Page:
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Kool-Aid stand protests Bre-X fraud

The Story

Lorne Holman is protesting the Bre-X fraud in his own way. He's set up a Kool-Aid stand in front of the Bre-X building in Calgary. It's six cents a glass, and everyone gets a free Bre-X share with every Kool-Aid! In this CBC News clip, Holman says his tongue-in-cheek demonstration is "all about little people standing up against big-scale corruption." Even after he's been asked to move off Bre-X property, he continues - he simply sets up his stand on the sidewalk instead.

Medium: Television
Program: Calgary News
Broadcast Date: May 6, 1997
Guest: Lorne Holman
Reporter: Bob Nicholson, Annie Chirka, Mike Spenrath
Duration: 0:41

Did You know?

• Although it's difficult to determine the exact number of investors and the amount of money lost in the Bre-X scandal, most estimates indicate thousands of duped investors lost a total of between $3 billion and $5 billion.

• While Holman's satirical protest was attention grabbing, other shareholders showed their discontent in more serious ways - including launching class-action lawsuits.
• A high profile "mega-suit" was launched by thousands of defrauded American investors represented by 15 law firms in Texarkana, Tex. It began in March 1998. By the beginning of 2004, the results were still pending.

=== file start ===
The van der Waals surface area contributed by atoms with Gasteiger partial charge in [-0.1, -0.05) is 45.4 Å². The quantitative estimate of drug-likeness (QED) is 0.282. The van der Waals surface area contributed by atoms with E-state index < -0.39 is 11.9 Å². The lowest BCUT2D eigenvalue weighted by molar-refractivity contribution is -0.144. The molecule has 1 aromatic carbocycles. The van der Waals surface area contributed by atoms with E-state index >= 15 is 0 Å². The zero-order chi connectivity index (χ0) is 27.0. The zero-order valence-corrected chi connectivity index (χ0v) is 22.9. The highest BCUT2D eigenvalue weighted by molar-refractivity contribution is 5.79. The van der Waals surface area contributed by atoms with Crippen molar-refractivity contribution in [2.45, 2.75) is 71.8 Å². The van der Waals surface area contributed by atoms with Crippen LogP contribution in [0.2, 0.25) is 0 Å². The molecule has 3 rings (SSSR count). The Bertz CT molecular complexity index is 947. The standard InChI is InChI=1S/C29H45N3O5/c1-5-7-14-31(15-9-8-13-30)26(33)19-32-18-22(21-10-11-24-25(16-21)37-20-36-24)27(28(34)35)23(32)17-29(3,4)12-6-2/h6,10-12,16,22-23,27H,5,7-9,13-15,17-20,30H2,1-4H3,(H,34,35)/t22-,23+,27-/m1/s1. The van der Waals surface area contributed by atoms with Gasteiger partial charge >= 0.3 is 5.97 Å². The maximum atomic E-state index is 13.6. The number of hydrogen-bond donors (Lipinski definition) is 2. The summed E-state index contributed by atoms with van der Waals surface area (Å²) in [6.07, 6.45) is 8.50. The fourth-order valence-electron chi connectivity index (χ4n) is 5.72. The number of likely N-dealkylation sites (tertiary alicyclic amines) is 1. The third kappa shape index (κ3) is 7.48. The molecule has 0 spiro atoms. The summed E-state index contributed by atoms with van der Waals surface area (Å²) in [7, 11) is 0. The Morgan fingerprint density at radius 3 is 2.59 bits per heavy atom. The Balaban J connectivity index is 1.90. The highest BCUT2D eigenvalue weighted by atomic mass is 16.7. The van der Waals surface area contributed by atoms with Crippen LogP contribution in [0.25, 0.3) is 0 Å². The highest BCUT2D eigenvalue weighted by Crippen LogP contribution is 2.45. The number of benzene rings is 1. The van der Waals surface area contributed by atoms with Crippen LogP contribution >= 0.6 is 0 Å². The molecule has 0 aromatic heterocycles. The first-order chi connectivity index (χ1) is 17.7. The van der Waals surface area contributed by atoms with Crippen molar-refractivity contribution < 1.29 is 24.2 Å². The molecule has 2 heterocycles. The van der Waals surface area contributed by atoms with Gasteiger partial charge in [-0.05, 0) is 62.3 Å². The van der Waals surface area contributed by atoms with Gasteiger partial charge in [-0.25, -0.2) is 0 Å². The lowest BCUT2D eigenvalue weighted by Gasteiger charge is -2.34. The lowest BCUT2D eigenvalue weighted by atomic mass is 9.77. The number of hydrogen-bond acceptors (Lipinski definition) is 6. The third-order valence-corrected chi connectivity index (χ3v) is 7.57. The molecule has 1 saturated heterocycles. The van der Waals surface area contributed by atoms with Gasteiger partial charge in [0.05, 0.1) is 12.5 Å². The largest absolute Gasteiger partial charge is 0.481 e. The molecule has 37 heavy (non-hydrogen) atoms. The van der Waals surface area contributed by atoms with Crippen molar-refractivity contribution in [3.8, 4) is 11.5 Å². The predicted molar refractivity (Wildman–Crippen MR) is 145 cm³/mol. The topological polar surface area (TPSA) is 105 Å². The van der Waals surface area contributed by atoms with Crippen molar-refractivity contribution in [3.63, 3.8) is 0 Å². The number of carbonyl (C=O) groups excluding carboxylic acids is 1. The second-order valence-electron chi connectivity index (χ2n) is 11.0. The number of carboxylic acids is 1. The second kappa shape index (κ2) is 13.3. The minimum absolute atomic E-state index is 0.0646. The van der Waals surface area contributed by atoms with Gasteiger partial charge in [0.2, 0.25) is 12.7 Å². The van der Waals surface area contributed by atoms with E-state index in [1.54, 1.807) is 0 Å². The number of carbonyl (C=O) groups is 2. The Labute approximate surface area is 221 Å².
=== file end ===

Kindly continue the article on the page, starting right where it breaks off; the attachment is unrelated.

• Other class-action suits were launched in Canada as well. There was one on behalf of all Canadian investors in Windsor, Ont., and there were several other suits for investors in Alberta, New Brunswick and Vancouver. Some class-action suits have tried to throw non-Bre-X players into the mix, including analysts, engineering firms and regulatory bodies that allowed Bre-X to trade. As of 2004, some of these suits have fallen by the wayside and some are still pending.

• One major class-action suit was settled in 2000. Bre-X's sister company, Bresea Resources Ltd., was ordered to pay $10 million to Deloitte & Touche, the company in charge of dealing with Bre-X's bankruptcy, as part of an overall effort to help victims recover their losses.

• Private investors weren't the only ones to lose big. Numerous Canadian pension funds were also victims of Bre-X. The Ontario Teachers Pension Plan reported losses of about $100 million, and the Ontario Municipal Employees Retirement System (OMERS) lost $45 million. The Caisse de depot et placement du Québec, Quebec's major public pension equity, lost $70 million. And on the East Coast the amalgamated Halifax Regional Municipality saw almost $1.5 million of its pension fund money disappear.

• Several universities also lost money in Bre-X's collapse, including the University of Victoria (which lost $1 million) and Memorial University in Newfoundland (which lost roughly $800,000).

• Citizens of the small town of St. Paul, Alta. - which grabbed media attention in 1996 for its high proportion of Bre-X millionaires - were surviving, but definitely felt the sting after Bre-X crashed. A Canadian Press story followed up with the town in 2002. The story quoted one man who had to work well beyond his planned retirement date because of his Bre-X losses. "Sure it hurts," he said. "You lose half a million dollars, doesn't that hurt?"



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